Johnson & Johnson, the pharmaceutical and consumer goods giant, announced encouraging results this week from clinical trials of two of its key drug treatments.
The news led to a slight boost in Johnson & Johnson’s share price on Friday, as investors reacted positively to the company’s pipeline updates.
In the first announcement, Johnson & Johnson reported positive findings from a Phase 2a trial of JNJ-1802, its oral drug candidate for the mosquito-borne dengue virus.
The 26-day “human challenge” study involved intentionally exposing healthy participants to a weakened dengue strain before treating them with JNJ-1802 or a placebo. Those who received the drug showed clear “dose-dependent antiviral effects” compared to the placebo group, the company stated.
JNJ-1802 was also found to be safe and well-tolerated throughout the trial period. The drug was administered daily, beginning shortly before patients were infected with dengue.
The results indicate JNJ-1802’s potential to treat acute dengue infection, which causes flu-like illness in millions globally each year. Severe dengue can lead to hemorrhagic fever, organ failure, and death, especially in children.
There are currently no specific treatments approved for the dengue virus. An effective oral therapy like JNJ-1802 could be a useful option for controlling outbreaks.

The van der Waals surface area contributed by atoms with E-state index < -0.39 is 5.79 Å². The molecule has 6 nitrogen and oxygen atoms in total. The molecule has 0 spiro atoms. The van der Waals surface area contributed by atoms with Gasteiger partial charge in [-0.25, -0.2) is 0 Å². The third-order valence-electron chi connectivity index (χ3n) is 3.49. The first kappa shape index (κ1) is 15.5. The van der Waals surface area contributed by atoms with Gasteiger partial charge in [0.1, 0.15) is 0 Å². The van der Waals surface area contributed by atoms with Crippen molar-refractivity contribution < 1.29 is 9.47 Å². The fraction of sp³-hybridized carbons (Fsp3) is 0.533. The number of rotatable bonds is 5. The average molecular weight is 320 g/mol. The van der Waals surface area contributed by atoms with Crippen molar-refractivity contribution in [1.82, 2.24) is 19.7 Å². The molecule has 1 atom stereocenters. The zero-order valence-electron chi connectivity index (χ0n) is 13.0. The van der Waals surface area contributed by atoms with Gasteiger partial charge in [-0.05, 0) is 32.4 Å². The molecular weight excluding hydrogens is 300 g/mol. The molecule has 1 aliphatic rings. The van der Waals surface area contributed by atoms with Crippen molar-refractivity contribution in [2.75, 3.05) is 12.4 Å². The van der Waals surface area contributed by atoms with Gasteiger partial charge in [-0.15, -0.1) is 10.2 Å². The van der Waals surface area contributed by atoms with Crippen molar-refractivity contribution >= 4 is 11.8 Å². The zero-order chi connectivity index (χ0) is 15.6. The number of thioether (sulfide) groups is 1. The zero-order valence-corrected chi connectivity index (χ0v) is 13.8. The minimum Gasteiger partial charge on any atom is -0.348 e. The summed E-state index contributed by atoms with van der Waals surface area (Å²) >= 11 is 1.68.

Psoriasis Drug Approved for All Skin Tones
Separately, Johnson & Johnson announced that its psoriasis treatment Tremfya has been approved for use across all skin tones, following a robust clinical trial in people of color.
Previous studies of psoriasis drugs have focused almost exclusively on white populations. But new research showed Tremfya cleared psoriasis in 57% of African-American patients after four months of treatment.
The landmark findings make Tremfya the first psoriasis therapy expressly approved for patients of all races. It can now be reliably offered to psoriasis sufferers regardless of skin color.
The expanded approval highlights Johnson & Johnson’s commitment to advancing dermatology treatments for diverse populations. The company called it an important milestone toward health equity in medical research.